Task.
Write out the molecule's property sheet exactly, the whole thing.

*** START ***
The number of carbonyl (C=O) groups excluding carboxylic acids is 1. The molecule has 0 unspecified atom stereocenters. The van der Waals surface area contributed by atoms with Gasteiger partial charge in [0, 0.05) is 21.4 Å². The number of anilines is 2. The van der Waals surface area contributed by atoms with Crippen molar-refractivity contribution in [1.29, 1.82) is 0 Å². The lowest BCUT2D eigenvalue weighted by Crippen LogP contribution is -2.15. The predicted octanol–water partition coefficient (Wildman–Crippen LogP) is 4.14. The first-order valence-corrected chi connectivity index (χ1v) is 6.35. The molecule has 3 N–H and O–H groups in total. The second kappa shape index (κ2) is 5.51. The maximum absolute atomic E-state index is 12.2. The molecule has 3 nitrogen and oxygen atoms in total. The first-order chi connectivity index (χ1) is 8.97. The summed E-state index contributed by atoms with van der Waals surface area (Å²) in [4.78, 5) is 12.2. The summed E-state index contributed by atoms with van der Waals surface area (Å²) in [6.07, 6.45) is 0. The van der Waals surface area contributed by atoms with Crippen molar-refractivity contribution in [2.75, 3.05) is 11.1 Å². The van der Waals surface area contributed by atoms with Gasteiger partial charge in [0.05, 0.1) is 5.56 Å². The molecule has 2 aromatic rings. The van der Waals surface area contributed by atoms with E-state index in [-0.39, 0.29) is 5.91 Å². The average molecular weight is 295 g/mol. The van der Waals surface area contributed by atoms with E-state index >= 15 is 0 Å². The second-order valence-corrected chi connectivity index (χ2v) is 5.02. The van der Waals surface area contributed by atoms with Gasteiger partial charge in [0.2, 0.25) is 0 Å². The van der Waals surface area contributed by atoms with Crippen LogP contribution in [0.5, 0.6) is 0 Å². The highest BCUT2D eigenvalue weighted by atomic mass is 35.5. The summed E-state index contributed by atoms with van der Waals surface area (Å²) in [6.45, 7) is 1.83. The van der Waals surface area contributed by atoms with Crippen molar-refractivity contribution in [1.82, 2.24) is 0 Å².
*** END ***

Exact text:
The number of carbonyl (C=O) groups excluding carboxylic acids is 1. The molecule has 0 unspecified atom stereocenters. The van der Waals surface area contributed by atoms with Gasteiger partial charge in [0, 0.05) is 21.4 Å². The number of anilines is 2. The van der Waals surface area contributed by atoms with Crippen molar-refractivity contribution in [1.29, 1.82) is 0 Å². The lowest BCUT2D eigenvalue weighted by Crippen LogP contribution is -2.15. The predicted octanol–water partition coefficient (Wildman–Crippen LogP) is 4.14. The first-order valence-corrected chi connectivity index (χ1v) is 6.35. The molecule has 3 N–H and O–H groups in total. The second kappa shape index (κ2) is 5.51. The maximum absolute atomic E-state index is 12.2. The molecule has 3 nitrogen and oxygen atoms in total. The first-order chi connectivity index (χ1) is 8.97. The summed E-state index contributed by atoms with van der Waals surface area (Å²) in [4.78, 5) is 12.2. The summed E-state index contributed by atoms with van der Waals surface area (Å²) in [6.07, 6.45) is 0. The van der Waals surface area contributed by atoms with Crippen molar-refractivity contribution in [2.75, 3.05) is 11.1 Å². The van der Waals surface area contributed by atoms with Gasteiger partial charge in [0.05, 0.1) is 5.56 Å². The molecule has 2 aromatic rings. The van der Waals surface area contributed by atoms with E-state index in [-0.39, 0.29) is 5.91 Å². The average molecular weight is 295 g/mol. The van der Waals surface area contributed by atoms with E-state index >= 15 is 0 Å². The second-order valence-corrected chi connectivity index (χ2v) is 5.02. The van der Waals surface area contributed by atoms with Gasteiger partial charge in [0.2, 0.25) is 0 Å². The van der Waals surface area contributed by atoms with Crippen LogP contribution in [0.5, 0.6) is 0 Å². The highest BCUT2D eigenvalue weighted by atomic mass is 35.5. The summed E-state index contributed by atoms with van der Waals surface area (Å²) in [6.45, 7) is 1.83. The van der Waals surface area contributed by atoms with Crippen molar-refractivity contribution in [1.82, 2.24) is 0 Å².